SWITZERLAND, November 25, 2017 — With Thanksgiving over, Christmas and Ol’ Man Winter are not far behind, ‘Tis the season to be jolly. In Switzerland that means skiing in the Swiss Alps.
There is only one thing better than skiing in Switzerland, and that is skiing in Switzerland at night. It’s a magical time where you can turn yourself into a human comet as you barrel your way down the slopes. When the sun goes down and the sky is clear with a full moon to guide the way, it’s “dancing with the stars” Swiss-style, as you see that distant village looming ahead where you know a crackling fire and hot toddies await your arrival.
St. Moritz is a good place to begin. Night fun gets underway in this Swiss Alps locale on Fridays at 7 pm in Corvatsch. At 2.5 miles, the Corvatsch Chastelets slope is the longest floodlit run in the country.
No need to do it all in one fell swoop however. There’s a wood-fired oven at the Murtel middle station where pizza and hot chocolate will recharge your batteries for the final run into the village.
The apres-ski meeting place to be is the famous Hossa Bar where locals and visitors gather during the Friday “Snow Nights” between 7 p.m. and 2 a.m. With a menu featuring huge burgers, chicken wings and hot dogs done up in American-style perfection, this is the place to be.
But remember: If you decide not to ski the entire run, be aware that the last cable car departs at 1:40 a.m.
St. Moritz offers more than its share of other winter activities. These include lively festivities that take place throughout the season. You can even play snow golf or place bets on horse racing that takes place on one of the frozen lakes.
Nendaz may at first be an unfamiliar name to many Swiss Alps aficionados. But once you experience the thrill of full-moon skiing in the Valais, it’s a place you won’t soon forget. This time-honored tradition begins at Tracouet mountain restaurant with a welcome drink and a themed dinner at 8 pm. An hour later, at 9 p.m., the Jean-Pierre ski run opens for moonlit trips down the illuminated slope.
Skiiers and spectators alike will find plenty of places to sip a cup of vin chaud – hot mulled wine – accompanied by the romantic, haunting sounds of Alpenhorns and featuring storytellers to boot.
No need for non-skiers to despair, however. Those enterprising Swiss think of everything. For starters, there’s an available gondola here that makes regularly scheduled – and quite spectacular – runs up and down the mountain to Tracouet.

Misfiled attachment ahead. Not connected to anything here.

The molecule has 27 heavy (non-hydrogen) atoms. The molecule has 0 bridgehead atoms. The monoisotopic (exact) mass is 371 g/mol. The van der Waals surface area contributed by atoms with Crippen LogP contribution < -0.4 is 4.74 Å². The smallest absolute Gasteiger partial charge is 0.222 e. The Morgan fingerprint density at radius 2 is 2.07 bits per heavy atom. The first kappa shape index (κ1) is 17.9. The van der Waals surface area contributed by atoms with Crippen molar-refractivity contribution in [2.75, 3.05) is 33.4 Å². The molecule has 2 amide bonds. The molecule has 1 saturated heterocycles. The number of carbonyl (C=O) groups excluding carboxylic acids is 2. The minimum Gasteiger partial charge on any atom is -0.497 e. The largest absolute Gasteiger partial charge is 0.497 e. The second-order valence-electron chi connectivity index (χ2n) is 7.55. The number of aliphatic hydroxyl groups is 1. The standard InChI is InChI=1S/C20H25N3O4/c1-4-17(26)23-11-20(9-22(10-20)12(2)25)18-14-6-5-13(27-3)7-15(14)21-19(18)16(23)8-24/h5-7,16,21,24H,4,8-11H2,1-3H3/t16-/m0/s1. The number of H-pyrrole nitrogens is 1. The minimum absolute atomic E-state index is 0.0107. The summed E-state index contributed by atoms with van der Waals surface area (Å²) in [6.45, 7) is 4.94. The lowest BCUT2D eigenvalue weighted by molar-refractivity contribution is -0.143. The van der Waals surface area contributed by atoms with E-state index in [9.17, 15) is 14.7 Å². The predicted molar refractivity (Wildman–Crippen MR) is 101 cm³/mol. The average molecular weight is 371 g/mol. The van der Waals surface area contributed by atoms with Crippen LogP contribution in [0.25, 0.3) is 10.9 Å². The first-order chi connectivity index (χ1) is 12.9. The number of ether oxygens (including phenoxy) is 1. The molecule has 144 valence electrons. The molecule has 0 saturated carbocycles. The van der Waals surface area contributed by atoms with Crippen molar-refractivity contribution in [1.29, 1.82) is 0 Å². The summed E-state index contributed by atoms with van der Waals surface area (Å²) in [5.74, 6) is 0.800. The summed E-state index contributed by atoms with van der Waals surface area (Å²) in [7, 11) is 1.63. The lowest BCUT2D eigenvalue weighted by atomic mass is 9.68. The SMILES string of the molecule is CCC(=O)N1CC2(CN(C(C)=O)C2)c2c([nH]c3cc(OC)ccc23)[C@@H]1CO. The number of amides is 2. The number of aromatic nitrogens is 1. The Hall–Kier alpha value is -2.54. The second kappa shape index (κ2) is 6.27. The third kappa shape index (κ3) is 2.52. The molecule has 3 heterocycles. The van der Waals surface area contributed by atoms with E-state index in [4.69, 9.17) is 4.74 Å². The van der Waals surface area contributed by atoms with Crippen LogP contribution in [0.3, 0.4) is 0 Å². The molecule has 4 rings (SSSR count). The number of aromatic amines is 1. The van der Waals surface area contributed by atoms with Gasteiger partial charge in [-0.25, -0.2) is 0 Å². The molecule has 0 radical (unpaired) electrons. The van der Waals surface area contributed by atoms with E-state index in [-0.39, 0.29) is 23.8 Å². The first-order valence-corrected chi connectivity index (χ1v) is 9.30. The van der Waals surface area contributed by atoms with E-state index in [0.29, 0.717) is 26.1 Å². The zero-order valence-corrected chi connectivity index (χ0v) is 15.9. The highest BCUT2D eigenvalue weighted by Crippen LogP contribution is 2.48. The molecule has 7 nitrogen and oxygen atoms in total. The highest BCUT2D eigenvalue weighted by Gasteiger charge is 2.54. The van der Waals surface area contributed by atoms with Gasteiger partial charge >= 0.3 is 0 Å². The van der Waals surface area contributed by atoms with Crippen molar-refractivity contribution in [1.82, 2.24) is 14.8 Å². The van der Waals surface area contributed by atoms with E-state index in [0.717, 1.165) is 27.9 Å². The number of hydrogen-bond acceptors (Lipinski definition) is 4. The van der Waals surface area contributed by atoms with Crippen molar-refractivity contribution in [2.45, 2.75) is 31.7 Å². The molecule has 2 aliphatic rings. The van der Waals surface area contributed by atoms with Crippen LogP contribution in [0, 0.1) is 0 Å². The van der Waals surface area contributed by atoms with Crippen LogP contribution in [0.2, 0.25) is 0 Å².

One of the best year-round destinations in the Swiss Alps, thanks in large part to its semi-remote location, is the town and municipality of Arosa. Arriving there by train from the town of Chur, you soon discover that Arosa is a typical alpine village nestled beside a small pond at the base of a bowl of spectacularly snow-capped mountains.
Once there, resolve to go to bed early and rise before the sun comes up. That assures you’ll be the first skier to make tracks on freshly groomed virgin snow. The Proschieri ski lift or the Statzertali chair lift open at 6:30 a.m. to transport you to the Arosa Lendzerheide slopes. In winter the Swiss sun sleeps in, so the ski runs are illuminated early for those wanting to make tracks before sunrise.
After a hour or so of pre-dawn activity, the Alp Statz Restaurant will re-fortify you for the rest of the day with a delightful buffet breakfast.
Arosa is also a marvelous place to stroll at night, its streets adrift with numerous cozy cafes, horse drawn sleighs and dancing fires to warm your soul after a strenuous day in the mountains.
And don’t forget: Part of the fun of skiing in Arosa is the train ride you take to get there. Once you’ve arrived, grab your skis, hop off the train and walk just a few yards to your convenient hotel. It just doesn’t get any better than that.
You see, when night falls in in Switzerland’s winter season, that’s merely a signal for the fun to begin.
About the Author: Bob Taylor is a veteran writer who has traveled throughout the world. Taylor was an award winning television producer/reporter/anchor before focusing on writing about international events, people and cultures around the globe.
He is founder of The Magellan Travel Club (www.MagellanTravelClub.com) His goal is to visit 100 countries or more during his lifetime.
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